Toni Morrison—who was born on February 18, 1931, and passed away on August 5, 2019—made a name for herself with The Bluest Eye, Sula, and Song of Solomon, but it wasn’t until 1987’s Beloved, about a runaway slave haunted by the death of her infant daughter, that her legacy was secured. The book won the Pulitzer Prize and was a key factor in the decision to award Morrison the Nobel Prize in 1993. All the awards aside, Beloved is a testament to the horrors of slavery, with its narrative of suffering and repressed memory and its dedication to the more than 60 million who died in bondage. Here are some notable facts about Morrison’s process and the novel’s legacy.
1. Beloved is based on a true story.
While compiling research for 1974's The Black Book, Morrison came across the story of Margaret Garner, a runaway slave from Kentucky who escaped with her husband and four children to Ohio in 1856. A posse caught up with Garner, who killed her youngest daughter and attempted to do the same to her other children rather than let them return to bondage. Once apprehended, her trial transfixed the nation. "She was very calm; she said, 'I’d do it again,'" Morrison told The Paris Review. "That was more than enough to fire my imagination."
2. Toni Morrison came up with the character beloved after she started writing.
The book was originally going to be about the haunting of Sethe by her infant daughter, who she killed (just as Garner did) rather than allow her to return to slavery. A third of the way through writing, though, Morrison realized she needed a flesh-and-blood character who could judge Sethe’s decision. She needed the daughter to come back to life in another form (some interpret it as a grief-driven case of mistaken identity). As she told the National Endowment for the Arts’ NEA Magazine: "I thought the only person who was legitimate, who could decide whether [the killing] was a good thing or not, was the dead girl."
3. Toni Morrison wrote the ending early in the writing process.
Morrison said she liked to know the ending of her books early on, and to write them down once she does. With Beloved, she wrote the ending about a quarter of the way in. "You are forced into having a certain kind of language that will keep the reader asking questions," she told author Carolyn Denard in Toni Morrison: Conversations.
4. Toni Morrison became fascinated with small historical details.
To help readers understand the particulars of slavery, Morrison carefully researched historical documents and artifacts. One particular item she became fascinated with was the "bit" that masters would put in slaves' mouths as punishment. She couldn’t find much in the way of pictures or descriptions, but she found enough to imagine the shame slaves would feel. In Beloved, Paul D. tells Sethe that a rooster smiled at him while he wore the bit, indicating that he felt lower than a barnyard animal.
5. Toni Morrison only read the book in 2014.
In an appearance on The Colbert Report in 2014, Morrison said she finally got around to reading Beloved after almost 30 years. Her verdict: "It’s really good!"
6. Beloved inspired readers to build benches.
When accepting an award from the Unitarian Universalist Association in 1988, Morrison observed that there is no suitable memorial to slavery, "no small bench by the road." Inspired by this line, the Toni Morrison Society started the Bench by the Road Project to remedy the issue. Since 2006, the project has placed 15 benches in locations significant to the history of slavery and the Civil Rights movement, including Sullivan’s Island, South Carolina, which served as the point of entry for 40 percent of slaves brought to America.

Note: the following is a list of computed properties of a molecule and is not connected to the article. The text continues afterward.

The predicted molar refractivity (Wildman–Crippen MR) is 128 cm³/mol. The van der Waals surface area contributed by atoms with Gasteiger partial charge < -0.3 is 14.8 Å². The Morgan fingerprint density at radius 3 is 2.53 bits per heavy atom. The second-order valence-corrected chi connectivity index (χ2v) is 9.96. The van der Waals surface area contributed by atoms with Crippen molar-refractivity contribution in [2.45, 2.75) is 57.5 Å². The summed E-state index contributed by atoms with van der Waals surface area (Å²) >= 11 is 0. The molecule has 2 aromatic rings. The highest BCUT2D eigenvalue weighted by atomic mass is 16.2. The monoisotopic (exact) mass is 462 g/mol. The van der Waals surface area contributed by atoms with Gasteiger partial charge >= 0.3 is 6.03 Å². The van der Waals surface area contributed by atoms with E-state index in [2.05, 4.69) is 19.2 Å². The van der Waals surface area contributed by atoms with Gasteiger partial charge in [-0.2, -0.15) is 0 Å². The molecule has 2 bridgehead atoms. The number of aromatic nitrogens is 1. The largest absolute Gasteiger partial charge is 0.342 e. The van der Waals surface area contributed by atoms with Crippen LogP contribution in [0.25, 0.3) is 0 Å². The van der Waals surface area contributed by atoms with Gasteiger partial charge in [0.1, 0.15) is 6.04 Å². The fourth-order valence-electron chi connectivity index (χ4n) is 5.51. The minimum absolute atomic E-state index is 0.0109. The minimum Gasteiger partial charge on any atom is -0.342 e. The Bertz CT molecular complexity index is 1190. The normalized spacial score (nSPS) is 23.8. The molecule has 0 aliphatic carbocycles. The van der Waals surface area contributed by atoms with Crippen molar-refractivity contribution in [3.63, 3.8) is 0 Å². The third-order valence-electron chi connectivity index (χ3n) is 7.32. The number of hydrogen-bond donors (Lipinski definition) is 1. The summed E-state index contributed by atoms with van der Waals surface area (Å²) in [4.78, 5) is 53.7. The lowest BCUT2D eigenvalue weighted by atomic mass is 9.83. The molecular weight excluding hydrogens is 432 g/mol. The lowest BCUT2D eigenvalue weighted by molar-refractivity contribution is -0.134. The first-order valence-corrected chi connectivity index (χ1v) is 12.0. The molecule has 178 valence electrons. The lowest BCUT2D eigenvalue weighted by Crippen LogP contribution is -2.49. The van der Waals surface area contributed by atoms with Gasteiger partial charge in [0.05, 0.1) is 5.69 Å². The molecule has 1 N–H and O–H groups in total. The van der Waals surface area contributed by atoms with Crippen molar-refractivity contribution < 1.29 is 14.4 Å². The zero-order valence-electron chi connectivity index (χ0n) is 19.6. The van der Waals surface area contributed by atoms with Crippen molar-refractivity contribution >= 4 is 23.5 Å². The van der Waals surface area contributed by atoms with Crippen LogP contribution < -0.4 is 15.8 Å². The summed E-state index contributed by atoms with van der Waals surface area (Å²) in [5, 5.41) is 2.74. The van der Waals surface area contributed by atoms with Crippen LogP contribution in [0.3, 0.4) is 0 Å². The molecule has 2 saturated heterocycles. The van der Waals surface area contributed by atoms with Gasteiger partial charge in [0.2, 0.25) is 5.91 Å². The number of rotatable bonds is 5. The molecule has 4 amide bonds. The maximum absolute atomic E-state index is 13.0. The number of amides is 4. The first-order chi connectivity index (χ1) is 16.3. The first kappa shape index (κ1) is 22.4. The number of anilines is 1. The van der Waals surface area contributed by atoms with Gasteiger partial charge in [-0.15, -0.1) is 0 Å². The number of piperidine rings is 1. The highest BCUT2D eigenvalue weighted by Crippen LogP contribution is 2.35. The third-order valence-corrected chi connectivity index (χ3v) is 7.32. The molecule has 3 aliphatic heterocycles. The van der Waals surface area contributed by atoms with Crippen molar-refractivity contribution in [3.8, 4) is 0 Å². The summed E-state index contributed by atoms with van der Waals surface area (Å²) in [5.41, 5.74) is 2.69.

7. When Beloved didn’t win the national book award in 1987, fellow writers protested.
After the snub, 48 African-American writers, including Maya Angelou, John Edgar Wideman, and Henry Louis Gates, Jr., signed a letter that appeared in the New York Times Book Review. "For all of America, for all of American letters," the letter addressing Morrison read, "you have advanced the moral and artistic standards by which we must measure the daring and the love of our national imagination and our collective intelligence as a people."
8. Beloved is one of the most frequently challenged books.
Between 2000 and 2009, Beloved ranked 26th on the American Library Association’s list of most banned/challenged books. A 2013 challenge in Fairfax County, Virginia, cited the novel as too intense for teenage readers, while another challenge in Michigan said the book was, incredibly, overly simplistic and pornographic. Thankfully, both challenges were denied.
9. Toni Morrison also wrote an opera based on garner’s life.
Morrison collaborated with Grammy-winning composer Richard Danielpour on Margaret Garner, an opera about the real-life inspiration behind Beloved. It opened in Detroit in 2005, and played in Charlotte, Chicago, Philadelphia, and New York before closing in 2008.
10. Toni Morrison did not want Beloved made into a movie.
Although she publicly claimed otherwise, according to a New York magazine story, Morrison told friends she didn’t want Beloved made into a movie. And she didn’t want Oprah Winfrey (who bought the film rights in 1988) to be in it. Nevertheless, the film came out in 1998 and was a total flop.
11. There's an illustrated version of Beloved.
The Folio Society, a London-based company that creates fancy special editions of classic books, released the first-ever illustrated Beloved in 2015. Artist Joe Morse had to be personally approved by Morrison for the project. Check out a few of his hauntingly beautiful illustrations here.
A version of this story ran in 2015; it has been updated for 2021.
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